But guess what?

I’m OK.

I’m well-rested, emotionally stable (to an extent), and still in love with the Church, the Bible, and the Holy Trinity.

This being said, I still struggle to read the Bible. I find following Jesus into the difficult places harder than ever. I find God to be more mysterious than I could have imagined. And I am more annoyed by the Spirit’s non-stop calls to lay everything down and open myself up to love.

I still talk about theology and what it means to follow Jesus, although I’m even less reverent than I’ve ever been. I partake in communion, but I break the bread of gigantic slices of Manhattan Pizza with my co-workers and gluten-free, vegan rolls with racial justice co-conspirators. I pray more than I have in some time: for peace, for my loved ones to get through their days, for mercy and justice, and for people to just listen. I look for God’s presence everywhere and in everything, in the breaths I take during a run, in my fiance doing the laundry for me, in protesters as cops beat them, and in writers who share their stories and trust they will mean something to someone.

I know there will be people who will read every single thing I’ve just said and see it all as lies and heresies, more evidence of my backsliding ways.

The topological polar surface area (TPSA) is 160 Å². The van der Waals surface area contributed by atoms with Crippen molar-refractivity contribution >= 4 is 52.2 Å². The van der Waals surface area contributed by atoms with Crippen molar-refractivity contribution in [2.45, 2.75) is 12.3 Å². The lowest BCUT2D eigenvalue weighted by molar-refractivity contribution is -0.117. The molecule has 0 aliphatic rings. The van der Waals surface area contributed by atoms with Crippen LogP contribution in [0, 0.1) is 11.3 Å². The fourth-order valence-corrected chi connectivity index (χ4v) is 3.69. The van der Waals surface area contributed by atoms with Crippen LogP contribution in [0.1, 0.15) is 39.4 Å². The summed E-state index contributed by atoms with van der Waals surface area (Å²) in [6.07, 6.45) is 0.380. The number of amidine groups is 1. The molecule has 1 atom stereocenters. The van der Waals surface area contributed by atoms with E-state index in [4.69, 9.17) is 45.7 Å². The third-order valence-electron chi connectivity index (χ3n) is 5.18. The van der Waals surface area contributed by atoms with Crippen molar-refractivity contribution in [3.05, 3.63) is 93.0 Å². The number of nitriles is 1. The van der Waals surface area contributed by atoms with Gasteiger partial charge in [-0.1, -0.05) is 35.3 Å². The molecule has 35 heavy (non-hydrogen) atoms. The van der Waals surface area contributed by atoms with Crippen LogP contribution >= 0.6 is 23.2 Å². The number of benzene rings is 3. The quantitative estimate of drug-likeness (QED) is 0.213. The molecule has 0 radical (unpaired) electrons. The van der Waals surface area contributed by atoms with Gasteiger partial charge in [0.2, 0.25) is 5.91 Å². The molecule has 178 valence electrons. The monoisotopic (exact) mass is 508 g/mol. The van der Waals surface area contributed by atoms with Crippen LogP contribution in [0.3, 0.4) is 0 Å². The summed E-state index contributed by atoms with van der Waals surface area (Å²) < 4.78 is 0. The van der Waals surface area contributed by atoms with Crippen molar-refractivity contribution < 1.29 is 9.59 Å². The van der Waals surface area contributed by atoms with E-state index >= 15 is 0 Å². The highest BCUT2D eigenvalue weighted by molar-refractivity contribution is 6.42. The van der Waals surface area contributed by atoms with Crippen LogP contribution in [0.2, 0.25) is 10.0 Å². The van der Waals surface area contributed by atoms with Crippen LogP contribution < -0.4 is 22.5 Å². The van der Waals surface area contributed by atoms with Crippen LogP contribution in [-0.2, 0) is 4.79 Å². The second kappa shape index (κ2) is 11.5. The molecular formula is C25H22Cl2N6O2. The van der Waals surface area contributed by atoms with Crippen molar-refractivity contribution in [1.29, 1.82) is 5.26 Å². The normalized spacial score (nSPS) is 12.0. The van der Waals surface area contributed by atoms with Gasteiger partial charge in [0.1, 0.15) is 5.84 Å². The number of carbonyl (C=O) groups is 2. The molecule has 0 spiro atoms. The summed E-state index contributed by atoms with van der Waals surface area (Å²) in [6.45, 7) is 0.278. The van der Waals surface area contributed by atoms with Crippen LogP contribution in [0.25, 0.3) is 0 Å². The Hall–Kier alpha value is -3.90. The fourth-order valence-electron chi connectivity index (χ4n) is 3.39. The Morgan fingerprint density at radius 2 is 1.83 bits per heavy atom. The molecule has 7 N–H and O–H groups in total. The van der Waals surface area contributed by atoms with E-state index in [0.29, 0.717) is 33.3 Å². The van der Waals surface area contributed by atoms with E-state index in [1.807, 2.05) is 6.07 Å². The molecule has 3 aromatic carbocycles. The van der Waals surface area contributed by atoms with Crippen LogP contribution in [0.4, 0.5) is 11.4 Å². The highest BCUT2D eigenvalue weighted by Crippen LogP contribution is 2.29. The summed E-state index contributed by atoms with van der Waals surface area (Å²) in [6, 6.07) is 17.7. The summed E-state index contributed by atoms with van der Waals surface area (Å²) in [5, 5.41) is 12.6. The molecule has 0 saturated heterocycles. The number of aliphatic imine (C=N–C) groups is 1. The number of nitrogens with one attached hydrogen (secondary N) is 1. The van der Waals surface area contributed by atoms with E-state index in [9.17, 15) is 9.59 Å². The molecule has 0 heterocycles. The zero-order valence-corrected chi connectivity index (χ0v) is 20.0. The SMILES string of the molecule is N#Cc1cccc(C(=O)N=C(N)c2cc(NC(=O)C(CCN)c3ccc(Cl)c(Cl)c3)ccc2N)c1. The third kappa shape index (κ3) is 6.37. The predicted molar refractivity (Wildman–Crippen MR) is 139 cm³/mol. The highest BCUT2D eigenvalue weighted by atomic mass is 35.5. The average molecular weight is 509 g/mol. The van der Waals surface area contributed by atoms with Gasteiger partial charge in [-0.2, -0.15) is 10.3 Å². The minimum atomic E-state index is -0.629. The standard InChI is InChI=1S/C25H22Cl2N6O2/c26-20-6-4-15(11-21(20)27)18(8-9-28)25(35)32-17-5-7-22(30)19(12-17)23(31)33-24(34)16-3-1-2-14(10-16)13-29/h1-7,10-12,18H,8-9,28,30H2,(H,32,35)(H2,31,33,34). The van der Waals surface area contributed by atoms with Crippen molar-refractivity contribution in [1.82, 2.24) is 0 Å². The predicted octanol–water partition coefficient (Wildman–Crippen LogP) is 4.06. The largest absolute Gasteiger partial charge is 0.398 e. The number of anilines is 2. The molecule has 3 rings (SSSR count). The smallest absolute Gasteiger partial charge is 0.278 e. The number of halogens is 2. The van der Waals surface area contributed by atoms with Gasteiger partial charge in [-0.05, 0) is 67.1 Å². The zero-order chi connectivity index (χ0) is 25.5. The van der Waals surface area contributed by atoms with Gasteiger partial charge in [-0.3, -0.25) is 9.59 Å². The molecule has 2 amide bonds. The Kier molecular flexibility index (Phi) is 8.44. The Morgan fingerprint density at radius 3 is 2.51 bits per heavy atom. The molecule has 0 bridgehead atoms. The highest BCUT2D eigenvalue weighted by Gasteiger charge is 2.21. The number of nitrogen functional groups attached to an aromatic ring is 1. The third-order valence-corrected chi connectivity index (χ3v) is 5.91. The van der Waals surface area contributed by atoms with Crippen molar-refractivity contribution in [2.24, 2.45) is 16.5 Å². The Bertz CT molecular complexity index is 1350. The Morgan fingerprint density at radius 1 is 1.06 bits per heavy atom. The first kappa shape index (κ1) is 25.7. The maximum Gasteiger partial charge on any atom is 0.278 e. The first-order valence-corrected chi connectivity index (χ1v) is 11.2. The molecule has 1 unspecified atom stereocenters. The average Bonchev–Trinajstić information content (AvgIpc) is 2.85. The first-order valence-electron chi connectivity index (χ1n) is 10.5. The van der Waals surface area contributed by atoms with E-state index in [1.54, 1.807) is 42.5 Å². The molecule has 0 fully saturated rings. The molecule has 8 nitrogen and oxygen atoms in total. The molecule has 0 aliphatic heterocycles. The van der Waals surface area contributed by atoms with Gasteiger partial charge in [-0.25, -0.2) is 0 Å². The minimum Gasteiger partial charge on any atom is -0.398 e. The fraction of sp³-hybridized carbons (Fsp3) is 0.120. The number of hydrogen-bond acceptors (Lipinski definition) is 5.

But in reality, I feel more solid in my faith and more confident claiming a Christian identity than I have in a long time.

It could be because I’m living with my fiance and not afraid of anyone’s nosy judgment, or because I’m politically and socially engaged with no fear that a theological higher-up is breathing down my neck, waiting for me to make a theological mishap and tear me down. Maybe it’s because I have more freedom to actually ask a variety of people a lot of interesting, difficult, uncomfortable questions without having the authenticity of my faith put on trial.

Maybe it’s because I’m getting more sleep.

I’m not saying I will never attend a traditional church again. By no means. In fact, I can no longer pass an Episcopal church without feeling a tremendous pang in my heart and an intense longing for choir anthems and collects.

I also have to admit there are some drawbacks to not having a faith community right now. I miss the communal life of choir practices and youth Sunday School. I miss long, deep conversations with clergy. I miss coffee hours after Sunday service and lunch time gatherings around the seminary table.

But I can’t say my lack of a “real” faith community is completely awful either. And I definitely can’t say I will regret this time in my life, or that I feel like a failure and a backslider in my walk with Christ.

For once in my life, I feel OK with where my faith journey has taken and is taking me, even if it’s the non-traditional route.

And I’m going to soak that up for all it’s worth.